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Supporting transfer

‘Interoperability is a journey that never ends’

OneLondon Programme Director Joss Palmer reflects on the experiences of large scale information sharing projects in the US and Canada

7 November 2022

What do St George’s Hospital in Tooting or the Churchill Medical Centre in Waltham Forest have in common with US navy submarines deployed in the Pacific Ocean or an Emergency Room in Ontario?

Well, I found out recently when I took part in a virtual panel discussion hosted by HIMSS (Healthcare Information and Management Systems Society) bringing together representatives from some of the world’s biggest programmes joining up health and care information.

I was delighted to talk about our work across London to improve health and care in the Capital and the amazing progress we have made establishing the London Care Record which has now been viewed over 20 million times. We are in good company. It was fascinating to hear about two other major, but very different, programmes  from across the Atlantic.

From OneLondon to London, Ontario

Building on collaboration during Covid, the e-VOLVE programme was created to implement Cerner across 10 organisations and 58 sites, creating and sharing a single patient record (Cerner HIE) across a large geographical area and all the places where care is provided.  The Ontario programme covers a geography of over 200 kilometres north to south with a population of around four million people.

They are making great progress, and also grappling with a range of challenges – including Information Governance, security, standardisation of data, how to share the costs across organisations and how to agree priorities at a local and regional level. These all sounded very familiar!

Submarines and air bases

In the United States the Department of Defence, US Coastguard and Veteran Affairs are joining up information to improve health and care for their service personnel, veterans and all their dependents around the world. In total this potentially covers the records of over 28 million people worldwide – who are a very mobile population many of which have some very specific health needs, acute needs and chronic conditions. In total the VA have over 2600 healthcare locations and around 1200 military treatment facilities stateside or overseas.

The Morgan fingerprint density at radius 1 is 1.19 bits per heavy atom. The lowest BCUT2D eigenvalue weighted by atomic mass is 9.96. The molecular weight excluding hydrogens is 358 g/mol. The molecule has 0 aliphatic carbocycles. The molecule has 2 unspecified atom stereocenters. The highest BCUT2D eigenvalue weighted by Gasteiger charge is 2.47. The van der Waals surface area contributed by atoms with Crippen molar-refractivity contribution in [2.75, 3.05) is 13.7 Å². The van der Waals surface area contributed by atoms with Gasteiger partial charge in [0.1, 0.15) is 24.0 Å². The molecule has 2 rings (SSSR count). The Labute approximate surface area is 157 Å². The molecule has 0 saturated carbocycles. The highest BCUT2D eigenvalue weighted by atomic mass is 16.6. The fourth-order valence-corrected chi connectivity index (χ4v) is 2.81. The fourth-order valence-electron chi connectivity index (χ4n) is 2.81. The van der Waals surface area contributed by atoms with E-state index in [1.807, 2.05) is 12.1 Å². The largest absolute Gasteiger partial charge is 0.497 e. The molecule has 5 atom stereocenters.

Their work is focused on a joined-up patient record for active-duty personnel or veterans.  They also have ambitious goals to track and identify health risks much earlier, develop better preventative treatments, research and effectively reduce the risk of factors such as PTSD.  They have a real focus on how to make using the data easy and straightforward for clinical staff

We have so much in common

While very different projects with different geographies and populations I was struck by how much we have in common.

A journey not a destination

‘Interoperability is a journey that never ends’. This comment is very true for all three of the programmes. You do not ‘do it once and then it is done’. Instead, it is an evolution where you continually return to, and re-address, challenges, or extend or improve what you have already built.

Moving at the speed of trust

It is people that make progress happen. Connecting with people to build and maintain relationships is vital to develop shared goals that we need to succeed. This is an evolving process.  We have some great partners across OneLondon with relationships built on mutual respect. That really makes a difference in helping us deliver for Londoners together. 

Remember the ‘why’

It is very easy to get absorbed in the day-to-day challenges such as technical specifications or data protection laws. These are important and can be challenging.

So, it is important to remember why we are here and what we are trying to do. Whether US forces deployed overseas, or communities in London Ontario or London England, it all comes down to ensuring that we are supporting health and care practitioners as best we can – so that they can provide best possible healthcare.

Learning from each other

Listening to the experiences from programmes across the Atlantic showed how they are facing and overcoming many of the same challenges as us.

It made me proud of what we have achieved together as OneLondon and the exciting plans we have to move forward over the coming months and years.  It reminded me that it’s important to share and to celebrate our successes – like hitting 20 million views of the London Care Record!

It is also good to know that we are part of a wider global family. We really have so much in common – strong values of partnership, trust and delivering for our populations as well as being resilient to setbacks! 

If you are interested in hearing more, you can find out more about these projects by watching the HIMSS webinar here.

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